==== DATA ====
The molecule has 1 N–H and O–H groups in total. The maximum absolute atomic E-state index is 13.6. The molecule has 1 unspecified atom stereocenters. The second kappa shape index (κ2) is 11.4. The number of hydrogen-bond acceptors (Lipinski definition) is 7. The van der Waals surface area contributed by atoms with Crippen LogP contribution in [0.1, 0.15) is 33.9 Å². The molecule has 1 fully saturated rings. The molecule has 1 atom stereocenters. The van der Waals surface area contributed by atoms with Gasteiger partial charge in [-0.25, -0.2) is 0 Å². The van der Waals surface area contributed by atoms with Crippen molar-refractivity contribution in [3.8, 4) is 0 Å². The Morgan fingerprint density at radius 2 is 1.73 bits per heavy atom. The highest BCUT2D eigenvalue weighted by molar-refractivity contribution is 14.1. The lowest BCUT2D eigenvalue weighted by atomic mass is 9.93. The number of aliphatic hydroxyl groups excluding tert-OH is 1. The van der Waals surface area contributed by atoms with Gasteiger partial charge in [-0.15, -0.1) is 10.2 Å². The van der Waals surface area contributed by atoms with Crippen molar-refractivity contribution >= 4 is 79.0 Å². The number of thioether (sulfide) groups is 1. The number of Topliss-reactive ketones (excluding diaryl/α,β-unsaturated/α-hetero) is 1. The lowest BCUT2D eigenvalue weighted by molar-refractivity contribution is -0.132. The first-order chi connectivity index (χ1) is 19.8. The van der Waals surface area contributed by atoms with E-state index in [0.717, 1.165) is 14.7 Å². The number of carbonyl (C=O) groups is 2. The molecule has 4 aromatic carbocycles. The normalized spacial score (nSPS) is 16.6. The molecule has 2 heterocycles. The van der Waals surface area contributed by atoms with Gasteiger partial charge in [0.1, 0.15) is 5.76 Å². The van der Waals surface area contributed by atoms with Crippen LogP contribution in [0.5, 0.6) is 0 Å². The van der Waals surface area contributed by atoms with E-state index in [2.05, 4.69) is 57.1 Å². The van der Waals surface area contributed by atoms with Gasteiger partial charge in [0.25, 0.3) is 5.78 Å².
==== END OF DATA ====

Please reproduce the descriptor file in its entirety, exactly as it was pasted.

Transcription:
The molecule has 1 N–H and O–H groups in total. The maximum absolute atomic E-state index is 13.6. The molecule has 1 unspecified atom stereocenters. The second kappa shape index (κ2) is 11.4. The number of hydrogen-bond acceptors (Lipinski definition) is 7. The van der Waals surface area contributed by atoms with Crippen LogP contribution in [0.1, 0.15) is 33.9 Å². The molecule has 1 fully saturated rings. The molecule has 1 atom stereocenters. The van der Waals surface area contributed by atoms with Gasteiger partial charge in [-0.25, -0.2) is 0 Å². The van der Waals surface area contributed by atoms with Crippen molar-refractivity contribution in [3.8, 4) is 0 Å². The Morgan fingerprint density at radius 2 is 1.73 bits per heavy atom. The highest BCUT2D eigenvalue weighted by molar-refractivity contribution is 14.1. The lowest BCUT2D eigenvalue weighted by atomic mass is 9.93. The number of aliphatic hydroxyl groups excluding tert-OH is 1. The van der Waals surface area contributed by atoms with Gasteiger partial charge in [-0.15, -0.1) is 10.2 Å². The van der Waals surface area contributed by atoms with Crippen molar-refractivity contribution >= 4 is 79.0 Å². The number of thioether (sulfide) groups is 1. The number of Topliss-reactive ketones (excluding diaryl/α,β-unsaturated/α-hetero) is 1. The lowest BCUT2D eigenvalue weighted by molar-refractivity contribution is -0.132. The first-order chi connectivity index (χ1) is 19.8. The van der Waals surface area contributed by atoms with E-state index in [0.717, 1.165) is 14.7 Å². The number of carbonyl (C=O) groups is 2. The molecule has 4 aromatic carbocycles. The normalized spacial score (nSPS) is 16.6. The molecule has 2 heterocycles. The van der Waals surface area contributed by atoms with Gasteiger partial charge in [0.1, 0.15) is 5.76 Å². The van der Waals surface area contributed by atoms with Crippen LogP contribution in [0.5, 0.6) is 0 Å². The van der Waals surface area contributed by atoms with E-state index in [2.05, 4.69) is 57.1 Å². The van der Waals surface area contributed by atoms with Gasteiger partial charge in [0.25, 0.3) is 5.78 Å².